One of the challenges with a specialized school like Mines is that students transfer or drop out if they decide they don't want to be a scientist or engineer, Whitehead said. The school is also still going through a transition from increasing the admission standards, she said.

"Many of the students we were admitting under a nearly open admission policy simply weren't prepared for the rigors of engineering and science curriculum," she said. "We have seen significant increases in retention for the 2006 cohort and are optimistic that our graduation rates in 2012 for students who started in 2006 will be substantially higher than they are today."

Schallenkamp said Black Hills State numbers look better already.

The 2003 cohort graduated 14 percent more students than the 2001 cohort. "2001 was a snapshot," she said. "It didn't tell the whole story."

Dropping out

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But beyond transfers and special circumstances, some students simply quit.

Black Hills State University has tracked some of those students, and their diverse reasons for dropping out include financial, family and health.

"It's all over the map," Schallenkamp said.

David Longanecker, president of the Western Interstate Commission for Higher Education, said finances are not the leading cause of dropouts. Instead, he said, "it's life." A spouse in the military, a student's illness or a family illness are all common reasons to quit.

In addition, there are many Americans who have started and not finished, he said, and those are the people to whom institutions should be reaching out as officials try to curb low graduation rates.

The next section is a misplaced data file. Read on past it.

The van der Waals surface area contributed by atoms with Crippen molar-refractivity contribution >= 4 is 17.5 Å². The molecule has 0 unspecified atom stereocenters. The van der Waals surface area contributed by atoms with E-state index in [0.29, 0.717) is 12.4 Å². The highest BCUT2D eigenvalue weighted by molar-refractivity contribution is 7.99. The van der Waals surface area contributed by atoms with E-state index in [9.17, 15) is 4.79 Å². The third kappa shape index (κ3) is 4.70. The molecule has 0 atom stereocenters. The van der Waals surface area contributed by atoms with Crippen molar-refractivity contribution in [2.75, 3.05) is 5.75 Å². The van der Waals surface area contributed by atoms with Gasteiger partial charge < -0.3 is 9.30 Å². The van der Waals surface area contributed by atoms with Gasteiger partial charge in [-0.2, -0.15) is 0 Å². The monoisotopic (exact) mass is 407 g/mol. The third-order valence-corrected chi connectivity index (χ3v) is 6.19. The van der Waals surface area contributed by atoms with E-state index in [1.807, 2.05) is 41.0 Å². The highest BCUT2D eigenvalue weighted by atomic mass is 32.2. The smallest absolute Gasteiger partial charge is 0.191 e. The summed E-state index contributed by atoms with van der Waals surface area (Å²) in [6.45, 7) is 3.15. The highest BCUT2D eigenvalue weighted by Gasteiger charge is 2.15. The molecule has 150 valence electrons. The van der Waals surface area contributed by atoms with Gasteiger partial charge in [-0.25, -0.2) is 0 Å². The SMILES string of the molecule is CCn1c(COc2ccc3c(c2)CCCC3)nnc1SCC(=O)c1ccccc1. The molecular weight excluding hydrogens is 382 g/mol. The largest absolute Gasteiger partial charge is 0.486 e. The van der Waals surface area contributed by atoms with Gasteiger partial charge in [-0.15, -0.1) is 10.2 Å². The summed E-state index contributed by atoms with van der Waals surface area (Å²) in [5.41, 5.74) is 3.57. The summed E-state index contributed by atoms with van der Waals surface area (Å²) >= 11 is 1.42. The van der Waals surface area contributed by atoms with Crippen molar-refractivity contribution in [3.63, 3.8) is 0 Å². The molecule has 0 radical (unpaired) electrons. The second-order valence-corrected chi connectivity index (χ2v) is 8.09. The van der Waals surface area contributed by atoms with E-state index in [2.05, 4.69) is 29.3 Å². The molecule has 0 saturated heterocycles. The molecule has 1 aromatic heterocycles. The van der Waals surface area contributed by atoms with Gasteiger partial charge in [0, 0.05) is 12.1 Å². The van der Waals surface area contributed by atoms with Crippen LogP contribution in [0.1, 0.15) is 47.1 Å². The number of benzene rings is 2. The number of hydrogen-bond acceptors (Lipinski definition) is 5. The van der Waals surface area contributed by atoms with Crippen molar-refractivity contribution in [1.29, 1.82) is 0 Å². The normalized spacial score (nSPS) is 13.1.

"There's a very significant number of people who have college credits who, with a little bit of coaxing, could come back," he said.

South Dakota is well on its way to that, he said, with institutions offering night and weekend courses and the state's Board of Regents supporting efforts to fund and expand extension offices for classes in Sioux Falls and the recently approved University Center-Black Hills, a higher education center in Rapid City.

"We are working hard to provide access to students who may have started and not finished," said Board of Regents vice president Kathy Johnson, who pointed out that 26 percent of West River adults have taken college courses but not finished their degrees.

"It's that population that oftentimes is attracted to finish if college is accessible to them," she said.

There's even more work to do though, Longanecker said. The state hasn't tapped its only growing young population - Native American students. "You'll have to find a better way to serve those students," he said.